Red Yucca (Hesperaloe parviflora)

This is a photo of a Red Yucca (Hesperaloe parviflora) that was pruned the wrong way.

Unfortunately, this was a landscape that I was in charge of 14 years ago next to the clubhouse on a golf course.

My well-intentioned crew member, thought he was doing me a favor by pruning them for me. He was so proud of the work he had done, that he came into my office and asked me to come outside and see his handiwork.

I must say, that it was hard to criticize him because he was so proud of his work. Needless to say, I transferred him to doing more clean-up and less pruning around the golf course.

A few months later, he returned to his small town in Mexico where he became mayor ๐Ÿ™‚

*This is what Red Yucca are supposed to look like when in flower…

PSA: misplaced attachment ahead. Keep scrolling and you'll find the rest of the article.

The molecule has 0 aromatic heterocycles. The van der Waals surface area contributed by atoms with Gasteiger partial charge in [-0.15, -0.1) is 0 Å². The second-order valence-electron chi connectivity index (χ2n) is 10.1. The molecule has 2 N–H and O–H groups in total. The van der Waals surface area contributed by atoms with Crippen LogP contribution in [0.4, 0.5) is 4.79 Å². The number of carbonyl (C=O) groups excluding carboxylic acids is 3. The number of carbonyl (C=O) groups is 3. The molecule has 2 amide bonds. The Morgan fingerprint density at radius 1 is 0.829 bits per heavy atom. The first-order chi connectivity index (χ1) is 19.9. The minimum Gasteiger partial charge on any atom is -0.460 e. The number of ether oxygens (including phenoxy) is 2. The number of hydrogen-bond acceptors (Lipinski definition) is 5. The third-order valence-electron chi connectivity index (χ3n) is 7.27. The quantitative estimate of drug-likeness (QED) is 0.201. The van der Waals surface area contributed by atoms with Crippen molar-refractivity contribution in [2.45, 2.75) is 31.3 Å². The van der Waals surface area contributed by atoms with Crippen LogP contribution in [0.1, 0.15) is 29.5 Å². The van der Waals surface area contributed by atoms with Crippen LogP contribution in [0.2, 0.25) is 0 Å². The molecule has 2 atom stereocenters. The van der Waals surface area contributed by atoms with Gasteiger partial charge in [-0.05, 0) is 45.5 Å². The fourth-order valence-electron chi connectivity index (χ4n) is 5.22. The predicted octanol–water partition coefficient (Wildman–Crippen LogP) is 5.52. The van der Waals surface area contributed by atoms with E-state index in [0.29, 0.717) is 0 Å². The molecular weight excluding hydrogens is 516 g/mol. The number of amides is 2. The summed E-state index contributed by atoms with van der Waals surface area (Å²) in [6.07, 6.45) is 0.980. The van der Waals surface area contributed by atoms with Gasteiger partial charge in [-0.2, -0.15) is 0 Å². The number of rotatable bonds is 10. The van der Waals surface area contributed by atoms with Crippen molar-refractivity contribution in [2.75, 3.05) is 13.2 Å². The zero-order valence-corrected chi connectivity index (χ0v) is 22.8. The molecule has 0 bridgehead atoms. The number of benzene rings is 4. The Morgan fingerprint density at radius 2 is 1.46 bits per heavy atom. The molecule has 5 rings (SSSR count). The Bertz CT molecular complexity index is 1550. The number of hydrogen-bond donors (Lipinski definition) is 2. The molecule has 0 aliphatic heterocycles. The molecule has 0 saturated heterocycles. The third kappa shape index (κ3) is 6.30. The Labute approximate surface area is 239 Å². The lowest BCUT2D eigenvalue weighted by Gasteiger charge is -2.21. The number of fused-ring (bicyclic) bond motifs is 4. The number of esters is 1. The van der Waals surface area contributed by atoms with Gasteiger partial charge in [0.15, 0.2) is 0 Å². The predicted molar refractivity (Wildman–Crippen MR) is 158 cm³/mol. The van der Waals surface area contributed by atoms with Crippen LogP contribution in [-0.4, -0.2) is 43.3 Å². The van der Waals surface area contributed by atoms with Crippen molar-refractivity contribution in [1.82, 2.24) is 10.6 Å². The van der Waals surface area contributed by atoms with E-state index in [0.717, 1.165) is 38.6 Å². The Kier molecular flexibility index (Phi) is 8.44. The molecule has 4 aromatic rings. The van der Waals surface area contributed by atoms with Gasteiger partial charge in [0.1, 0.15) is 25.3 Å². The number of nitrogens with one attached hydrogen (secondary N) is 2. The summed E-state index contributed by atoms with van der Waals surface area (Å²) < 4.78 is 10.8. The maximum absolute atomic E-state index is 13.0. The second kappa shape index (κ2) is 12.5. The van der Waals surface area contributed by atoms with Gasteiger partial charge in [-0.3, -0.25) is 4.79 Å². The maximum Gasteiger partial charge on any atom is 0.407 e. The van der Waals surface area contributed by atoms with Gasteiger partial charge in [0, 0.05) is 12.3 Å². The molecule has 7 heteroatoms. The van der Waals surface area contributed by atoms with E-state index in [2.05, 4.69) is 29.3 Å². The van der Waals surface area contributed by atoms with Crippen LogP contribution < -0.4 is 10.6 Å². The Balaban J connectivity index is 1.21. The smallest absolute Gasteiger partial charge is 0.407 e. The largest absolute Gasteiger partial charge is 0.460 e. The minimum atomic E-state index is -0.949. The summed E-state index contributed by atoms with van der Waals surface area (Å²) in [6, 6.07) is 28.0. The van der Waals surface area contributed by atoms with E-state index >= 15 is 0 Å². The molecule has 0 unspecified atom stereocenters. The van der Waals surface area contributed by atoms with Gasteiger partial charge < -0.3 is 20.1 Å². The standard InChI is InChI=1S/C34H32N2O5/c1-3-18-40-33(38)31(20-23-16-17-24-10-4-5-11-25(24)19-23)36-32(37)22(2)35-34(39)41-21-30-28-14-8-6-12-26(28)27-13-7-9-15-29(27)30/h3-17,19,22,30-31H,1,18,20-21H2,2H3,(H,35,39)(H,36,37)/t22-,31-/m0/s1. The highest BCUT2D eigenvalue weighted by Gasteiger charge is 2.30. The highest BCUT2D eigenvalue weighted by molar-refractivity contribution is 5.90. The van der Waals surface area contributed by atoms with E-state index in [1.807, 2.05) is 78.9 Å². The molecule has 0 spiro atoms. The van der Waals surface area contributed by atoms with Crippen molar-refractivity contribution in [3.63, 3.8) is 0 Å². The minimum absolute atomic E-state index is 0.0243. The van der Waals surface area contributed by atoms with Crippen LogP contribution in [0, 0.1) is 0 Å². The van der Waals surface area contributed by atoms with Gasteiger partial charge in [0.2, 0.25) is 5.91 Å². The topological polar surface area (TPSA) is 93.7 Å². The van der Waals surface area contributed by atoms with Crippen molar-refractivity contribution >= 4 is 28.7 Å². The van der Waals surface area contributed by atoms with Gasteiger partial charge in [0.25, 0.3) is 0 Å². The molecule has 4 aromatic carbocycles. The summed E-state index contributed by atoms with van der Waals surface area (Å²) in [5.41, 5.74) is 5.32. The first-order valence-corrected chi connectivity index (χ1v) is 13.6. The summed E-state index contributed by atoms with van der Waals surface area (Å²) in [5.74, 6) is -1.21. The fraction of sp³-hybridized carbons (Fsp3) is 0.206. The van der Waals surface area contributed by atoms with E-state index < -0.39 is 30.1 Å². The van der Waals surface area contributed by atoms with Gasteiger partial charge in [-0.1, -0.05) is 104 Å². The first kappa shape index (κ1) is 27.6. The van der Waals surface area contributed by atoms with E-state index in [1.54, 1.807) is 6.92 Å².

horrific pruning

As you can see, you don’t cut the grass-like, succulent foliage below – ever. The flowers can be pruned to the base when they die. If the base clump become to wide, then divide the base much like you would perennials.

This photo was taken of another landscape area about 12 years ago that I was in charge of by another golf course. I made sure that the crew did not prune it ๐Ÿ˜‰

horrific pruning

Last month, I was in the historic district of downtown Phoenix returning from a landscape consultation when I drove by these very sad California Fan Palms.

While fall is the time to prune back – this is NOT the way to do it. Too much was removed. For guidelines on how to prune palm trees, click here.

horrific pruning

This was a beautiful Palo Brea tree.  Unfortunately, it was ‘topped’ in order for the homeowner to preserve their view of the mountains.

‘Topping’ trees is very bad for trees. It leaves the upper branches open to sunburn, which is often followed by insect infestations or disease.

In fact, topping trees causes the tree to grow faster, to replace the lost foliage, which leads to an increased need for pruning. The branches that appear after ‘topping’ have a very weak attachment, which makes the new branches a hazard because they are in danger of breaking off.